August 25, 2014: It’s raining cats and dogs and I’m worried.
I’ve just picked up Mom to bring her to my place for our weekly healing music session with Eric, and I don’t know how I’m going to get her into my house. We normally use the temporary ramp I set up over the front steps so I could wheel her into the house when she was unable to walk after being so sick in April and May. Thankfully, we’ve used the ramp differently than I had anticipated when I put it in place. I’ve only had to wheel her up it a couple of times, her ability to shuffle/walk having mostly returned after she knocked on death’s door in the spring and death didn’t answer.
Mom quickly learned confidently to walk with my assistance up and down the slightly-more-than-wheelchair-wide piece of plywood. Some say Alzheimer’s people can’t learn new stuff; I know from personal experience that’s not true. Even though we use it for walking not wheeling, I’m glad it’s there – it’s safer and easier for Mom than navigating the few flagstone steps to the front door. Mom’s BFF Gaby even “ran” down it during her last visit. And when I say last, I really mean it. I miss my/our angel Gabrielle 🙁
Anyway, like I said, it’s pouring – POURING! – rain. Even if I park on the lawn beside the ramp we’ll both be drenched within seconds and the ramp will be soaked and slippery. I could bring Mom back to The Home, contact Eric and ask him to meet us there and play piano in the drawing room rather than guitar at my place. Or, Mom and I could try an alternate route: I could drive into the attached garage where we would be sheltered from the rain. BUT, and it’s a major BUT, there are two relatively high steps to get from the garage into the house.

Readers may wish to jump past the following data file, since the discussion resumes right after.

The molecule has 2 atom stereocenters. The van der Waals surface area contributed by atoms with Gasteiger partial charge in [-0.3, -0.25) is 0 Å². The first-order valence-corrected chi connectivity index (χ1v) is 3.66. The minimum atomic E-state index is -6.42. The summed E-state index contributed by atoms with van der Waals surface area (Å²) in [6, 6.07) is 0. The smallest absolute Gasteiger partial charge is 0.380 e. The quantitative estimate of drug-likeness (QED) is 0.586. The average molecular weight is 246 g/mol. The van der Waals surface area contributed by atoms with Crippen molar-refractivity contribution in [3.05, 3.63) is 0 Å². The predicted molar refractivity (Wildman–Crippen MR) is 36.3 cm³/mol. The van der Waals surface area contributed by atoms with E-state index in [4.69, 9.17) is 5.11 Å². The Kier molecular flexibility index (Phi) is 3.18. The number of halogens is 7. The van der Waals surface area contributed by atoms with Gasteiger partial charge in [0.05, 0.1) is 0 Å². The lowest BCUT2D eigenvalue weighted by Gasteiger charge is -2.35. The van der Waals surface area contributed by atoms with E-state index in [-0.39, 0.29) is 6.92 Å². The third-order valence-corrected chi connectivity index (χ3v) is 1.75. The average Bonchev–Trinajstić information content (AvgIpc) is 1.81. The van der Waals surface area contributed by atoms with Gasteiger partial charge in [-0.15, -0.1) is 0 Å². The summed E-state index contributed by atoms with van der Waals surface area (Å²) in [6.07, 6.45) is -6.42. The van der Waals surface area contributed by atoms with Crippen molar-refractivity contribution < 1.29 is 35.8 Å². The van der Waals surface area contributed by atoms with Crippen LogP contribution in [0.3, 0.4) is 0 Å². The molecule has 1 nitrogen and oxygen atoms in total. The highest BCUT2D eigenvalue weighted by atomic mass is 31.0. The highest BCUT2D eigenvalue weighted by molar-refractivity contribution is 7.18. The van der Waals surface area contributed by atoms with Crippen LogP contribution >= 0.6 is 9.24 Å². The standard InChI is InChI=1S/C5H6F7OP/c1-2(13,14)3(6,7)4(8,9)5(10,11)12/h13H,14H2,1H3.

I haven’t taken Mom up or down any stairs since February or March when we regularly used the inside staircase in The Home. That was before she was sick. Lately she’s spent most of her time in a wheelchair. I really don’t know if she can manage the steps. I do a quick risk/benefit analysis and think about what Mom would want. I resurrect our Alzheimer’s café conversation of a few weeks ago:
I choose the riskier route for the both of us, knowing I have a safer back-up if all else fails. We make it up the two steps and into the house with relative ease. The thing is with life, Alzheimer’s or not, the main thing is to keep going.
Thank you Mom, for being so brave. You inspire me every day.
August 25, 2014